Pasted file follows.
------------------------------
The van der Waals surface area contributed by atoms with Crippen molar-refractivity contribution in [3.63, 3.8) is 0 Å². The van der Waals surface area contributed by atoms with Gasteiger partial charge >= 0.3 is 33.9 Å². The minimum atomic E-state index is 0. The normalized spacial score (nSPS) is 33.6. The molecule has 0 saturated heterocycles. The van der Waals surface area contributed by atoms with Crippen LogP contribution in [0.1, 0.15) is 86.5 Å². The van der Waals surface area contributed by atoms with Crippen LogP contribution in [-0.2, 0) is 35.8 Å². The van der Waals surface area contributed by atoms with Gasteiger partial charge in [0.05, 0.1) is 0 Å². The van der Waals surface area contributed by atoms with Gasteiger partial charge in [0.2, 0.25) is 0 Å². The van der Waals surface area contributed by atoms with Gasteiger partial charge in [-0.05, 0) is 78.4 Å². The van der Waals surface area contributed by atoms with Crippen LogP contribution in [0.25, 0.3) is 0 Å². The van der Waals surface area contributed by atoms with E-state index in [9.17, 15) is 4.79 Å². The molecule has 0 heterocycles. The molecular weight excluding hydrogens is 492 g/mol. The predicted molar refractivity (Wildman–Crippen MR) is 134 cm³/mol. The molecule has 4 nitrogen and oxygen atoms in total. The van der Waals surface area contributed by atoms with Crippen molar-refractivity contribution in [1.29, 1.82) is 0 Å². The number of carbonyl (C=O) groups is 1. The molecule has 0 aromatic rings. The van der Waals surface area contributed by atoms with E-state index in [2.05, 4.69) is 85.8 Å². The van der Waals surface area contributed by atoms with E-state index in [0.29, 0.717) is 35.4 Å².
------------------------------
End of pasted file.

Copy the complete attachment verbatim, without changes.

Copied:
The van der Waals surface area contributed by atoms with Crippen molar-refractivity contribution in [3.63, 3.8) is 0 Å². The van der Waals surface area contributed by atoms with Gasteiger partial charge >= 0.3 is 33.9 Å². The minimum atomic E-state index is 0. The normalized spacial score (nSPS) is 33.6. The molecule has 0 saturated heterocycles. The van der Waals surface area contributed by atoms with Crippen LogP contribution in [0.1, 0.15) is 86.5 Å². The van der Waals surface area contributed by atoms with Crippen LogP contribution in [-0.2, 0) is 35.8 Å². The van der Waals surface area contributed by atoms with Gasteiger partial charge in [0.05, 0.1) is 0 Å². The van der Waals surface area contributed by atoms with Gasteiger partial charge in [0.2, 0.25) is 0 Å². The van der Waals surface area contributed by atoms with Gasteiger partial charge in [-0.05, 0) is 78.4 Å². The van der Waals surface area contributed by atoms with Crippen LogP contribution in [0.25, 0.3) is 0 Å². The van der Waals surface area contributed by atoms with E-state index in [9.17, 15) is 4.79 Å². The molecule has 0 heterocycles. The molecular weight excluding hydrogens is 492 g/mol. The predicted molar refractivity (Wildman–Crippen MR) is 134 cm³/mol. The molecule has 4 nitrogen and oxygen atoms in total. The van der Waals surface area contributed by atoms with Crippen molar-refractivity contribution in [1.29, 1.82) is 0 Å². The number of carbonyl (C=O) groups is 1. The molecule has 0 aromatic rings. The van der Waals surface area contributed by atoms with E-state index in [2.05, 4.69) is 85.8 Å². The van der Waals surface area contributed by atoms with E-state index in [0.29, 0.717) is 35.4 Å².